To forestall that, European and IMF officials have been in talks for weeks over a new aid package for Greece, which was provided with a $160 billion, three-year bailout last year that has proved inadequate. Growth has been less than expected, tax receipts have run behind schedule and government-promised changes have been slow to produce results.

Those talks, however, have produced as much discord as agreement. Along with forcing Greece to make further concessions — and triggering the political crisis — there has been a standoff between the European Central Bank and a group of European nations, most notably Germany, that say they will not lend Greece more money unless private investors contribute to the country’s rescue. The German finance minister has suggested that Greek bondholders extend the term of their investment by seven years, giving the country more time to invigorate its economy.

The political turmoil in Athens, however, has raised the prospect that the crisis in Greece could escalate fast.

“A political situation like this is the last thing you need when you’re already on the edge of a cliff,” said Ioannis Sokos, market analyst at BNP Paribas in London.

Though Papandreou — a U.S.-educated champion of efforts to rekindle economic growth — maintains a narrow majority in Parliament, some of his Socialist Party members have recently turned against his austerity drive. If he cannot bring them in line to support him in the confidence vote this weekend, his government may fall.

“He is going to win this,” said a Greek government official who was not authorized to comment publicly and spoke on the condition of anonymity. “Of course there is always a risk, but he is doing this for the country. He will pull through.”

Papandreou told the nation Wednesday that he was taking such drastic steps because the conservative opposition had rejected his offer to forge a new coalition government — an offer in which he said he would resign if his opponents agreed to vote for the austerity measures. The conservative opposition, however, has argued that the plan backed by the IMF and E.U. — particularly the raising of taxes — has succeeded only in driving the country further into recession, and instead it demanded a renegotiation of the bailout terms.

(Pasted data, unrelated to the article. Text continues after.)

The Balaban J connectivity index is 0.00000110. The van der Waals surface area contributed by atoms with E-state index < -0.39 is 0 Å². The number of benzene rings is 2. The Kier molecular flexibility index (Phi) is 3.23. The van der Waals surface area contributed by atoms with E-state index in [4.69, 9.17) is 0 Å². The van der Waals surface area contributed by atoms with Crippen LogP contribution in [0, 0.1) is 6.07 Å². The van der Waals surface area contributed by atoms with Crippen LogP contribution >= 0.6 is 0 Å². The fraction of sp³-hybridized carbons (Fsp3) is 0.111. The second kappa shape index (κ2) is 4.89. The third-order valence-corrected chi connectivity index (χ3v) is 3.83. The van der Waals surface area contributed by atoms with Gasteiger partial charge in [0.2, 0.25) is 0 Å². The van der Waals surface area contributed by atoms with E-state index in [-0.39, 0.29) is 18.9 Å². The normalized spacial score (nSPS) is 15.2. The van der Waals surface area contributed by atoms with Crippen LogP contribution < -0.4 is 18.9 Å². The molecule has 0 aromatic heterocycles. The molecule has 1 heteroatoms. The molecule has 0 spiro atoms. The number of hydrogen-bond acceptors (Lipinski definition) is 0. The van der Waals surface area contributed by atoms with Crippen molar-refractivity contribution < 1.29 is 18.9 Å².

“I have learned in my life to fight for the country, for the economy, for the people,” Papandreou told the nation.

The IMF has said that disbursement of the next tranche of bailout funds — a little more than $3 billion from the IMF and nearly $9 billion from other European countries — is contingent on the Greek Parliament approving the new concessions.

Yet analysts said European officials, whose nations stand to lose the most in a Greek collapse, may ultimately prove more forgiving, perhaps finding a way to provide Greece with bridge funds if it is unable to pass the measures.

“European leaders want to stop this from spreading. Spain in particular is still very vulnerable,” Sokos said. “Even in a worst-case scenario, if the reforms don’t pass, that could push Europe to at least give enough money to keep Greece alive.”

Schneider reported from Washington.

Anthony Faiola is The Post's Berlin bureau chief. Faiola joined the Post in 1994, since then reporting for the paper from six continents and serving as bureau chief in Tokyo, Buenos Aires, New York and London.